In your box:
- Cherry tomatoes (Full shares) or Juliet grape tomatoes (halves)
- Endive Frisee
- Summer squash
- Sweet Onion
Over the past week we’ve harvested all of our garlic crop for the year–about 1500 bulbs. The garlic looks pretty good overall, and it will be ready for your boxes once it dries out for 2-3 weeks. It’s the first major crop area that we’re finished with for the year–it’s so startling to walk by the garlic field and see a big empty space! The garlic field will be planted to a cover crop to stabilize and build the soil through the winter, but for now it’s a reminder that the growing season is so short in Minnesota!
This week’s box
Yesterday I came in from work and my son said, “Daddy, you smell like tomatoes.” It’s true! Tomato season is finally upon us and over the next few weeks we’ll be inundated with the versatile fruits. Young tomato leaves are covered in an oil known as “tomato tar,” which tends to stick to the hands and shirts it comes in contact with. Tomato season lasts until mid-September, so I’ll be smelling like tomatoes for the next several weeks.
Our tomato plants look promising, so this week’s meager harvest is just a taste of what’s to come. In addition to a hybrid tomato, we also have cherry tomatoes for the full shares and my favorite grape tomatoes, “Juliet,” for the half shares.
We should have more head lettuce next week, but for this week we have our hot-weather stand-in, Endive Frisee. This large head of greens is closely related to dandelions, chicory, and radicchio, but this is my favorite member of the family. Escarole can be eaten raw in a salad, but most folks find it a little strong and you might prefer lightly wilting it or cooking it down for just a couple minutes so it becomes tender and less bitter. Endive keeps in the fridge for a week to ten days and prefers a plastic bag to keep it fresh.
We also have our first Beets of the year in your box this week. We grow both golden and red beets, but the taste and usage is the same. Beets are happiest in the fridge and keep well for 2 weeks. The greens are edible and can be used in the same ways as spinach or chard. They don’t keep as long as the roots, so you’ll want to keep them in a bag and use them in 5 days or so.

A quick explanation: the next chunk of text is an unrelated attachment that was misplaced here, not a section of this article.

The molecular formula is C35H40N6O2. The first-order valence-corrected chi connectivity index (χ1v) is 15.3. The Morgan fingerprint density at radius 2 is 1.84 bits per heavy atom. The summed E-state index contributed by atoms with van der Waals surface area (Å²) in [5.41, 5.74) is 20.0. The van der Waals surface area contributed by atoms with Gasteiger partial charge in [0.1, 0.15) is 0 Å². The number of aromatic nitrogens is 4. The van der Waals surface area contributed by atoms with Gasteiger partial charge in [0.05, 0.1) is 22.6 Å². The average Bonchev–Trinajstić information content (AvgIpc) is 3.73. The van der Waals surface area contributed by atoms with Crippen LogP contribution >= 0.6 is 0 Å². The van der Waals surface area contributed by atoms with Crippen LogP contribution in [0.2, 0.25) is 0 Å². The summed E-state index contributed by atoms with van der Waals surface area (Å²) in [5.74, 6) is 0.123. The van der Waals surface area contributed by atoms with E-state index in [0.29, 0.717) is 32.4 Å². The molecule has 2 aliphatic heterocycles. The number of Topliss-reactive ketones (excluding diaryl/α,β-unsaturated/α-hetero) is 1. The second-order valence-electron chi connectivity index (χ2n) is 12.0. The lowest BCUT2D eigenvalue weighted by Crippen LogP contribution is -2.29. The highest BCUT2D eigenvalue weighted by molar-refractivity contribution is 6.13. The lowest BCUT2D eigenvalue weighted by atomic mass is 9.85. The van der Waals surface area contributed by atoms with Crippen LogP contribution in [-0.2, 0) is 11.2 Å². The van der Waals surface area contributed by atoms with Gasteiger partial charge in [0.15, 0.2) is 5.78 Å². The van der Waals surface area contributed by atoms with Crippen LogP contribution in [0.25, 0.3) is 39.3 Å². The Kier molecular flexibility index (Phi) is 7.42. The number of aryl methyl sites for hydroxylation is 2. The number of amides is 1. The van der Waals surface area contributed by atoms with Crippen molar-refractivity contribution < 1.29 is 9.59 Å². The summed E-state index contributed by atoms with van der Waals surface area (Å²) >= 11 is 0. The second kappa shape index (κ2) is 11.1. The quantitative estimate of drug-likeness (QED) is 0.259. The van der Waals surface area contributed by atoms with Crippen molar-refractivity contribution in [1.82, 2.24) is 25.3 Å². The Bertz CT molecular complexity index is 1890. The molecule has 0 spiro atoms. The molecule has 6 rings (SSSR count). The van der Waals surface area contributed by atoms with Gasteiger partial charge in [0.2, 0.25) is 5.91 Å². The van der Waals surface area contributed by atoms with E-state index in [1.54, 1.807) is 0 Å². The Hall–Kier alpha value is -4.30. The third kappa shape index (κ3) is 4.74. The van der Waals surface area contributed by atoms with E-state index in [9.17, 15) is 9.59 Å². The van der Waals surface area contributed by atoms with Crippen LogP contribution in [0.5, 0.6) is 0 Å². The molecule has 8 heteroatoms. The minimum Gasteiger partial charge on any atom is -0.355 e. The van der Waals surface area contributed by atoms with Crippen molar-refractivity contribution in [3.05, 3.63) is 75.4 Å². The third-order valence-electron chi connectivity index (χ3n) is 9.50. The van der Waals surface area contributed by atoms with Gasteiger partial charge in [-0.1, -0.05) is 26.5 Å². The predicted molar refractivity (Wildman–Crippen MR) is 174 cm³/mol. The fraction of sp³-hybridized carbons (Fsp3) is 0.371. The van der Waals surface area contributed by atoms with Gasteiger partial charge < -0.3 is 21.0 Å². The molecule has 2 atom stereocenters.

This week’s cabbage is a triangular shaped variety called “Caraflex.” Yes, I grow it simply because it’s weird. But it’s also a great tasting, compact variety that fits into CSA boxes, so it fits the bill for our farm. This cabbage is great in a cole slaw or cooked into a borscht soup (see recommended recipes).
Roasted Beet and Frisee Salad
- Heat the oven to 350.
- Scrub 4 beets, then cut in half and then into thin half rounds. Toss with olive oil, salt and black pepper and place in a single layer on a baking sheet or in a large cast iron skillet.
- Roast until the beets are browned on one side, then flip them and cook another 10 minutes.
- Meanwhile, make a dressing with 2 T. each prepared horseradish, red wine vinegar and olive oil. Add 1/4 C. of plain yogurt and season with salt and pepper.
- Separate the leaves of 1 head of frisee. Set aside any darker green outer leaves for cooking, and use the lighter colored inner ones. Soak in water and rinse carefully to remove any grit.
- Spin the frisee to dry and place in a large bowl. When the beets are done, toss them directly into the bowl with the frisee and toss to combine. The frisee should wilt a bit. Add the dressing a little at a time until it coats the greens lightly.
To make this a more substantial salad, add croutons and/or chopped hard boiled eggs.
Next week, we are expecting lettuce, cabbage, green onions, summer squash, cucumbers, potatoes, broccoli, basil and tomatoes.